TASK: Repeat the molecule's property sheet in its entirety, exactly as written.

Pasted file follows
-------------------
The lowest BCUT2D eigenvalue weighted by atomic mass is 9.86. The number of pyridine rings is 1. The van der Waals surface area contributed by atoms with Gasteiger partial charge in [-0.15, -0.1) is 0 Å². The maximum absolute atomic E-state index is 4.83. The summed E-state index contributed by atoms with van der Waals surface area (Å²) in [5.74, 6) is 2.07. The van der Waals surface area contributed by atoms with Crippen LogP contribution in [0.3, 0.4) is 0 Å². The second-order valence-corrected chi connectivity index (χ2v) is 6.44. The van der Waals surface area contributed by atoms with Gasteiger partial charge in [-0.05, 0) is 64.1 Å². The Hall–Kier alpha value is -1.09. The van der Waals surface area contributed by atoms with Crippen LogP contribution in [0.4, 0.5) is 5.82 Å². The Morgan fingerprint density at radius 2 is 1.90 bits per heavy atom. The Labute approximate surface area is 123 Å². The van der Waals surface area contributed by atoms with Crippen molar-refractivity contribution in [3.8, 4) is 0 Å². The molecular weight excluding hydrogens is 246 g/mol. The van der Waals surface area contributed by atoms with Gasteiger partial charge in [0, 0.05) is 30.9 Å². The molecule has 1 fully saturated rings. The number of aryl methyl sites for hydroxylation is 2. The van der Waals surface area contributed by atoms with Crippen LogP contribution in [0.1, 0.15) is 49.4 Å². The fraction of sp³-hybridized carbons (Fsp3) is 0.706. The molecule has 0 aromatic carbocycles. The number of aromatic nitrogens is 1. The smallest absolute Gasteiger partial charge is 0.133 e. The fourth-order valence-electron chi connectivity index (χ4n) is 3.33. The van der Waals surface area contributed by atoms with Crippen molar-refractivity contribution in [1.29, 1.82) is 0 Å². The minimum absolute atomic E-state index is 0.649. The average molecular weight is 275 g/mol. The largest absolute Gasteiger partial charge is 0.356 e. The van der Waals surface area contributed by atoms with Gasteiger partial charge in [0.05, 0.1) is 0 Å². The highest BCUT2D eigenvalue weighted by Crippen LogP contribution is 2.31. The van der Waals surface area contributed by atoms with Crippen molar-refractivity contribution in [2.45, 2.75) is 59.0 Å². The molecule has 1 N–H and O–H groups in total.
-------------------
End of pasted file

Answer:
The lowest BCUT2D eigenvalue weighted by atomic mass is 9.86. The number of pyridine rings is 1. The van der Waals surface area contributed by atoms with Gasteiger partial charge in [-0.15, -0.1) is 0 Å². The maximum absolute atomic E-state index is 4.83. The summed E-state index contributed by atoms with van der Waals surface area (Å²) in [5.74, 6) is 2.07. The van der Waals surface area contributed by atoms with Crippen LogP contribution in [0.3, 0.4) is 0 Å². The second-order valence-corrected chi connectivity index (χ2v) is 6.44. The van der Waals surface area contributed by atoms with Gasteiger partial charge in [-0.05, 0) is 64.1 Å². The Hall–Kier alpha value is -1.09. The van der Waals surface area contributed by atoms with Crippen LogP contribution in [0.4, 0.5) is 5.82 Å². The Morgan fingerprint density at radius 2 is 1.90 bits per heavy atom. The Labute approximate surface area is 123 Å². The van der Waals surface area contributed by atoms with Crippen molar-refractivity contribution in [3.8, 4) is 0 Å². The molecular weight excluding hydrogens is 246 g/mol. The van der Waals surface area contributed by atoms with Gasteiger partial charge in [0, 0.05) is 30.9 Å². The molecule has 1 fully saturated rings. The number of aryl methyl sites for hydroxylation is 2. The van der Waals surface area contributed by atoms with Crippen LogP contribution in [0.1, 0.15) is 49.4 Å². The fraction of sp³-hybridized carbons (Fsp3) is 0.706. The molecule has 0 aromatic carbocycles. The number of aromatic nitrogens is 1. The smallest absolute Gasteiger partial charge is 0.133 e. The fourth-order valence-electron chi connectivity index (χ4n) is 3.33. The van der Waals surface area contributed by atoms with Crippen molar-refractivity contribution in [1.29, 1.82) is 0 Å². The minimum absolute atomic E-state index is 0.649. The average molecular weight is 275 g/mol. The largest absolute Gasteiger partial charge is 0.356 e. The van der Waals surface area contributed by atoms with Gasteiger partial charge in [0.05, 0.1) is 0 Å². The highest BCUT2D eigenvalue weighted by Crippen LogP contribution is 2.31. The van der Waals surface area contributed by atoms with Crippen molar-refractivity contribution in [2.45, 2.75) is 59.0 Å². The molecule has 1 N–H and O–H groups in total.